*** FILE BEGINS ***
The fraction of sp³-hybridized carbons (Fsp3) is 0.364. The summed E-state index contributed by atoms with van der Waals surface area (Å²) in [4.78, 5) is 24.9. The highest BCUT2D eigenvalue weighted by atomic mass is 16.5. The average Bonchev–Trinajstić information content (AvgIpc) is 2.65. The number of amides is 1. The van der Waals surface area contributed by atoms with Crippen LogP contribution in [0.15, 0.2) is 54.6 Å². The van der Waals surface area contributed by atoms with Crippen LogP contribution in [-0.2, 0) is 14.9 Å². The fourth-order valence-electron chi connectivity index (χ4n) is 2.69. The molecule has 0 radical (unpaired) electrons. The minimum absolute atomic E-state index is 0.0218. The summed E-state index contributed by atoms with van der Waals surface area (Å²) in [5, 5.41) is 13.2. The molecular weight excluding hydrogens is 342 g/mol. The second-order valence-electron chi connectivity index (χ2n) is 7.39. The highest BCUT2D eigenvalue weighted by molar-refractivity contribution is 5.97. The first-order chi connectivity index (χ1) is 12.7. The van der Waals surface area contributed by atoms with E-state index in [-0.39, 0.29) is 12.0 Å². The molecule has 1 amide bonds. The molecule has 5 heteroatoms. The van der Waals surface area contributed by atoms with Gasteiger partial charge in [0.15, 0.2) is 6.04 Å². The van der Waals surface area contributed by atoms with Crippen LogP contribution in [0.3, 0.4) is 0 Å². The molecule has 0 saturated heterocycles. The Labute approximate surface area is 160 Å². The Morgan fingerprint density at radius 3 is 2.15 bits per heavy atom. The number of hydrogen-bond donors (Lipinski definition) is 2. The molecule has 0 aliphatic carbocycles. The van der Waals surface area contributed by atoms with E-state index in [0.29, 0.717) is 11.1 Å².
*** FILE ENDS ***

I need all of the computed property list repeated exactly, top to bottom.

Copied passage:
The fraction of sp³-hybridized carbons (Fsp3) is 0.364. The summed E-state index contributed by atoms with van der Waals surface area (Å²) in [4.78, 5) is 24.9. The highest BCUT2D eigenvalue weighted by atomic mass is 16.5. The average Bonchev–Trinajstić information content (AvgIpc) is 2.65. The number of amides is 1. The van der Waals surface area contributed by atoms with Crippen LogP contribution in [0.15, 0.2) is 54.6 Å². The van der Waals surface area contributed by atoms with Crippen LogP contribution in [-0.2, 0) is 14.9 Å². The fourth-order valence-electron chi connectivity index (χ4n) is 2.69. The molecule has 0 radical (unpaired) electrons. The minimum absolute atomic E-state index is 0.0218. The summed E-state index contributed by atoms with van der Waals surface area (Å²) in [5, 5.41) is 13.2. The molecular weight excluding hydrogens is 342 g/mol. The second-order valence-electron chi connectivity index (χ2n) is 7.39. The highest BCUT2D eigenvalue weighted by molar-refractivity contribution is 5.97. The first-order chi connectivity index (χ1) is 12.7. The van der Waals surface area contributed by atoms with E-state index in [-0.39, 0.29) is 12.0 Å². The molecule has 1 amide bonds. The molecule has 5 heteroatoms. The van der Waals surface area contributed by atoms with Gasteiger partial charge in [0.15, 0.2) is 6.04 Å². The van der Waals surface area contributed by atoms with Crippen LogP contribution in [0.3, 0.4) is 0 Å². The molecule has 0 saturated heterocycles. The Labute approximate surface area is 160 Å². The Morgan fingerprint density at radius 3 is 2.15 bits per heavy atom. The number of hydrogen-bond donors (Lipinski definition) is 2. The molecule has 0 aliphatic carbocycles. The van der Waals surface area contributed by atoms with E-state index in [0.29, 0.717) is 11.1 Å².